Ashrafian and Davey5 have suggested that aetiology is multifactorial and that the syndrome is more likely to present in patients with conditions predisposing to deficiencies in the supply of energy to neurons and glial cells. They also observed that patients with slow correction of hyponatraemia may develop CPM if electrolytic alterations occur during a state of energy deprivation, such as chronic alcoholism or liver disease. These authors report that alcoholic and cirrhotic patients, as well as patients with hypoglycaemia due to other causes, may lack a plentiful supply of glucose or glycogen to glial cells, which is necessary to maintain the activity of the Na+/K+-ATPase pump, the mechanism responsible for electrolyte transport in the brain.5 Subclinical thiamine deficiency may also exacerbate this situation because it decreases glucose uptake in the brain and diminishes the available sources of energy for glial cells. Neurons may release glutamate and other excitatory molecules in response to osmotic stress, increasing intracellular calcium levels. The latter stimulus would lead to cell apoptosis, which these authors suggest may be the final mechanism of CPM.5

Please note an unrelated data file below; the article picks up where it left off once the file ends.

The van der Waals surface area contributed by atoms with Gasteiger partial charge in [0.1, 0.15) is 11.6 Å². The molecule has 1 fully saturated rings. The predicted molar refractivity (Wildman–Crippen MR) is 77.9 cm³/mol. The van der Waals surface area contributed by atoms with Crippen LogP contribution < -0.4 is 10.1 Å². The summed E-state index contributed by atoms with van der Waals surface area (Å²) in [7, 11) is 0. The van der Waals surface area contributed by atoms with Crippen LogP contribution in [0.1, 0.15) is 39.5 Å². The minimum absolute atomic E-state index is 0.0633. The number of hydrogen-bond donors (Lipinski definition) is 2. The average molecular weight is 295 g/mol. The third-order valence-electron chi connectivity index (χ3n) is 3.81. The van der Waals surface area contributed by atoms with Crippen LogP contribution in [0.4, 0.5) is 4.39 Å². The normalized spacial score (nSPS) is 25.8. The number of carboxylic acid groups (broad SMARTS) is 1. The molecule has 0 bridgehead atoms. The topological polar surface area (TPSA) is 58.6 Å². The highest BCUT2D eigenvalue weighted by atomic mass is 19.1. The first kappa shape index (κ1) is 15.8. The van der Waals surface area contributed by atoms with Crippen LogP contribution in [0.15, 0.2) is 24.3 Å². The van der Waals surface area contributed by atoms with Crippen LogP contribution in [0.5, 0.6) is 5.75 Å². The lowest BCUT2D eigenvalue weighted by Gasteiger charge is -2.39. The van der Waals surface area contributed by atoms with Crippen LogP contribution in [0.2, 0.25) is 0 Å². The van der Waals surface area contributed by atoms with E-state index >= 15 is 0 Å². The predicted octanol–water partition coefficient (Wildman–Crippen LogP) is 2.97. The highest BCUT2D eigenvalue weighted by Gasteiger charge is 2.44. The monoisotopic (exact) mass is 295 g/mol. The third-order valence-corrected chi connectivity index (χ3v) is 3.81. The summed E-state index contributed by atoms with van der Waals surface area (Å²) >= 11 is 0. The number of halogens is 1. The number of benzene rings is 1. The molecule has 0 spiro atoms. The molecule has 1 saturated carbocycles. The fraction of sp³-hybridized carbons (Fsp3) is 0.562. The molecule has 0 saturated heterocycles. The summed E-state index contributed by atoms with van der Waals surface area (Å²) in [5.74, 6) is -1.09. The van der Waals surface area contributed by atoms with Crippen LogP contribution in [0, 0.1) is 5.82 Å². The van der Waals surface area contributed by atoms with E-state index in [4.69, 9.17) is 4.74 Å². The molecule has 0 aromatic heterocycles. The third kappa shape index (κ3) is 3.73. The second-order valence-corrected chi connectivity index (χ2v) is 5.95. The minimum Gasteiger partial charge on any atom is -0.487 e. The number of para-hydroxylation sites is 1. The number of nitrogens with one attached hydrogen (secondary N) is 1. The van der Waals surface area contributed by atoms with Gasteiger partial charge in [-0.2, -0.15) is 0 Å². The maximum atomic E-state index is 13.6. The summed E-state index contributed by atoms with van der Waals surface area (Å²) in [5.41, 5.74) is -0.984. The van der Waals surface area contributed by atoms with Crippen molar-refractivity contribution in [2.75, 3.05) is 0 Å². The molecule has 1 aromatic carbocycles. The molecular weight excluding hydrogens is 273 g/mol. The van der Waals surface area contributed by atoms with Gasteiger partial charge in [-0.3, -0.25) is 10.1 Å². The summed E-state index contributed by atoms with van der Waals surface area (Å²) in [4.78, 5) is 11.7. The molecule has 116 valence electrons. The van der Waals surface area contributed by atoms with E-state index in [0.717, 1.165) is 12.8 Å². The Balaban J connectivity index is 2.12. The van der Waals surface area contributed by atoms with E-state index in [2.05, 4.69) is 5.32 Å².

Clinical manifestations are very heterogeneous, ranging from asymptomatic to severe neurological disorders such as dysphagia, dysarthria, quadriparesis, and coma; neuropsychiatric disorders including anxiety, emotional lability, apathy, mutism, agitation, and disinhibition; and such movement disorders as parkinsonism and dystonia.3,6 The most frequent initial manifestation is encephalopathy.2 Pontine/extrapontine lesions may occur independently or simultaneously, with extrapontine lesions (either in isolation or in combination with pontine lesions) being less frequent.6 Full recovery has even been reported in patients with severe neurological symptoms.2,3